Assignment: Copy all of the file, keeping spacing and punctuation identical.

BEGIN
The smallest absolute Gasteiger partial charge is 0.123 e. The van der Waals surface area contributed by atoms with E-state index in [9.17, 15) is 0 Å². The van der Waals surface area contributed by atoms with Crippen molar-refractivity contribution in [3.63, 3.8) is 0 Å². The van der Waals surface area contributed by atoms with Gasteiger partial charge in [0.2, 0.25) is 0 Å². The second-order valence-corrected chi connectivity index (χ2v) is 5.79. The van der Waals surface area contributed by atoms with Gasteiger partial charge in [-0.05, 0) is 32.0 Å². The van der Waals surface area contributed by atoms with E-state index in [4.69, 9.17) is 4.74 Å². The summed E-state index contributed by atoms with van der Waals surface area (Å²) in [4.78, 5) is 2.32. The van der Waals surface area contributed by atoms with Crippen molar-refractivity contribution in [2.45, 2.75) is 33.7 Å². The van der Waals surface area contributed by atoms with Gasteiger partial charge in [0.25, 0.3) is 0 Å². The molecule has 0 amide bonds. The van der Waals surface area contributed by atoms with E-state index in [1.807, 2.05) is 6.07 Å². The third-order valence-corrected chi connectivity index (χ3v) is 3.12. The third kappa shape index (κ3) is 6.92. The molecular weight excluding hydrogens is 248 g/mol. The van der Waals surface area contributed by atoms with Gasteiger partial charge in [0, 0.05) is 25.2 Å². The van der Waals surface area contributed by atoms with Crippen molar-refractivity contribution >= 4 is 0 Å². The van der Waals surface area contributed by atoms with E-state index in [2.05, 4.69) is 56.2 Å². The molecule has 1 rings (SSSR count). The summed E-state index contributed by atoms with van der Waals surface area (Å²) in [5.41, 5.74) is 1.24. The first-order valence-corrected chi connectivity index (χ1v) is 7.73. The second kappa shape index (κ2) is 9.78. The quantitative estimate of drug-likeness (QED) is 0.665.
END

The smallest absolute Gasteiger partial charge is 0.123 e. The van der Waals surface area contributed by atoms with E-state index in [9.17, 15) is 0 Å². The van der Waals surface area contributed by atoms with Crippen molar-refractivity contribution in [3.63, 3.8) is 0 Å². The van der Waals surface area contributed by atoms with Gasteiger partial charge in [0.2, 0.25) is 0 Å². The second-order valence-corrected chi connectivity index (χ2v) is 5.79. The van der Waals surface area contributed by atoms with Gasteiger partial charge in [-0.05, 0) is 32.0 Å². The van der Waals surface area contributed by atoms with E-state index in [4.69, 9.17) is 4.74 Å². The summed E-state index contributed by atoms with van der Waals surface area (Å²) in [4.78, 5) is 2.32. The van der Waals surface area contributed by atoms with Crippen molar-refractivity contribution in [2.45, 2.75) is 33.7 Å². The van der Waals surface area contributed by atoms with Gasteiger partial charge in [0.25, 0.3) is 0 Å². The molecule has 0 amide bonds. The van der Waals surface area contributed by atoms with E-state index in [1.807, 2.05) is 6.07 Å². The third-order valence-corrected chi connectivity index (χ3v) is 3.12. The third kappa shape index (κ3) is 6.92. The molecular weight excluding hydrogens is 248 g/mol. The van der Waals surface area contributed by atoms with Gasteiger partial charge in [0, 0.05) is 25.2 Å². The van der Waals surface area contributed by atoms with Crippen molar-refractivity contribution >= 4 is 0 Å². The van der Waals surface area contributed by atoms with E-state index in [2.05, 4.69) is 56.2 Å². The molecule has 1 rings (SSSR count). The summed E-state index contributed by atoms with van der Waals surface area (Å²) in [5.41, 5.74) is 1.24. The first-order valence-corrected chi connectivity index (χ1v) is 7.73. The second kappa shape index (κ2) is 9.78. The quantitative estimate of drug-likeness (QED) is 0.665.